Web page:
Mexico subway dig turns up unusual Aztec offering

Jan 01, 2014 by Mark Stevenson
In this May 26, 2009 image released by Mexico's National Institute of Anthropology and History (INAH), the skeleton of a person lies next to an incense holder after it was found during excavations for the newest line 12 of the subway in Mexico City. The institute says several Aztec offerings were found during the construction of the subway line performed between 2008 and 2011, and announced it on Tuesday Dec. 31, 2013. (AP Photo/INAH)

Archaeologists announced Tuesday that excavations for a Mexico City subway extension have turned up what appears to be an unusual Aztec offering: a dog's skull with holes that indicate it was displayed on a ritual skull rack normally reserved for human sacrifice victims.

Excavators also found a woman's and two men's skulls with similar perforations around the temple, which allowed them to be mounted on a public display rack known as a tzompantli.

The find dates to between 1350 and 1521 and is the first time a dog's skull has been found along with a skull rack, according to Mexico's National Institute of Anthropology and History. The skull racks usually displayed the severed heads of captured warriors from rival groups, who were sacrificed as an offering to the gods. Few of them have actually been excavated.

"We know that during the conquest some horse skulls were placed on this type of structure, but not dogs," said institute archaeologist Maria de Jesus Sanchez, referring to an account documented by the Spanish conquerors who found the remains of captured colleagues as well as their horses displayed on a rack.

Since the Aztecs didn't have horses, they may have taken the animals as sacred beasts, or something joined with the horse's rider.

The Aztecs did have dogs, albeit smaller ones that seldom barked, so they would probably have known what they were putting on display.

"Perhaps there are dogs associated with these altars in other sites and we don't know it," de Jesus said.

One possible explanation might have been dogs' ritual importance in death or burial rites. According to some pre-Hispanic beliefs, a dog accompanied his owner in the underworld.

University of Florida archaeologist Susan Gillespie, who was not involved in the project, wrote in an email that the appearance of the female skull was also unusual.

"What little information we have on the use of skull racks indicates that they were the resting place for the heads of war captives, and females generally were not taken in war," Gillespie wrote.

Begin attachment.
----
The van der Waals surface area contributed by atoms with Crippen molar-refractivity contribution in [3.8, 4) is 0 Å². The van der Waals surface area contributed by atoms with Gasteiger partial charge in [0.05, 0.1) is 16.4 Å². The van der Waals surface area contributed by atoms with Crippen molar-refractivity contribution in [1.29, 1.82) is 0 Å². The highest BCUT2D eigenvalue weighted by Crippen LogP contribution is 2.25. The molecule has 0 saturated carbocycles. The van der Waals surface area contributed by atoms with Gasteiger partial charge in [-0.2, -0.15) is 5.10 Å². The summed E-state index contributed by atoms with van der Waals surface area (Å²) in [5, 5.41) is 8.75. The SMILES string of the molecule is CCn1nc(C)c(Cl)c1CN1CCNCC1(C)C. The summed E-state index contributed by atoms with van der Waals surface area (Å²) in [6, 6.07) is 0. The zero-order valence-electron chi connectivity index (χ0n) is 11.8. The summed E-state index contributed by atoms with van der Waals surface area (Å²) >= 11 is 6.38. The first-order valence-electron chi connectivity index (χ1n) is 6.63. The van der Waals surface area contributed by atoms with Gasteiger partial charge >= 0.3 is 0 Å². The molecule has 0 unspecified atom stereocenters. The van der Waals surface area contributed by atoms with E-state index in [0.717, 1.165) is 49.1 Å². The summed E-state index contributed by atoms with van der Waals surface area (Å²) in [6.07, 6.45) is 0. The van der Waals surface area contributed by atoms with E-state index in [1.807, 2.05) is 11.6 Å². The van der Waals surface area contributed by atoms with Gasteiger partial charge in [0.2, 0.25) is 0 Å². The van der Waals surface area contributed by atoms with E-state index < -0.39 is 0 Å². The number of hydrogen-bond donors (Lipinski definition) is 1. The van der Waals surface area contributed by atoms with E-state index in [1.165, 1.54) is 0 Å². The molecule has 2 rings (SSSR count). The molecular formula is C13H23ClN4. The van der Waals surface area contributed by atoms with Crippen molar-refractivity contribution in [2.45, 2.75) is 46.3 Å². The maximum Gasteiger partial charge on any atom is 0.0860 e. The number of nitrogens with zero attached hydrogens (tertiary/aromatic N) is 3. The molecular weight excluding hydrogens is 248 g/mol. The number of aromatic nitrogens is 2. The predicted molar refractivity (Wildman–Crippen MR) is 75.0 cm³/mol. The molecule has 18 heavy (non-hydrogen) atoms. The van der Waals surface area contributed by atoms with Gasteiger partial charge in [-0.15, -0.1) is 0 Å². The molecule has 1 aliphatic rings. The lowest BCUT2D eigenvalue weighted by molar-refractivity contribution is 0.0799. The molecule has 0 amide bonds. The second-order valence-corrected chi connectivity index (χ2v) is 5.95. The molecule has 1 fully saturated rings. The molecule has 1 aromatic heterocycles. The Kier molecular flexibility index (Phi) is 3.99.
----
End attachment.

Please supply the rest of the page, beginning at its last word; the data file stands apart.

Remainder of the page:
The excavations were carried out as part of a 15-mile (24.5 kilometer) expansion of the city's subway station. They also uncovered about 100 burials, mostly of children.

Explore further: Size matters for dog's behaviour. And so does skull shape

4.7 /5 (13 votes)
add to favorites email to friend print save as pdf

Related Stories

Mexico finds 50 skulls in sacred Aztec temple

Oct 06, 2012

(AP)—Mexican archaeologists said Friday they uncovered the largest number of skulls ever found in one offering at the most sacred temple of the Aztec empire dating back more than 500 years.

Original offering found at Teotihuacan pyramid

Dec 14, 2011

Archaeologists announced Tuesday that they dug to the very core of Mexico's tallest pyramid and found what may be the original ceremonial offering placed on the site of the Pyramid of the Sun before construction began.

Recommended for you

New hadrosaur noses into spotlight

Sep 19, 2014

Call it the Jimmy Durante of dinosaurs – a newly discovered hadrosaur with a truly distinctive nasal profile. The new dinosaur, named Rhinorex condrupus by paleontologists from North Carolina State Univer ...

Militants threaten ancient sites in Iraq, Syria

Sep 19, 2014

For more than 5,000 years, numerous civilizations have left their mark on upper Mesopotamia—from Assyrians and Akkadians to Babylonians and Romans. Their ancient, buried cities, palaces and temples packed ...

New branch added to European family tree

Sep 17, 2014

The setting: Europe, about 7,500 years ago. Agriculture was sweeping in from the Near East, bringing early farmers into contact with hunter-gatherers who had already been living in Europe for tens of thousands ...

User comments : 1

Adjust slider to filter visible comments by rank

Display comments: newest first

CoCoAngel
not rated yet Jan 11, 2014
Doing some research on the Mayans. Anyone that can help please contact me by e-mail. My e-mail is chloeconner616@gmail.com. Thank you.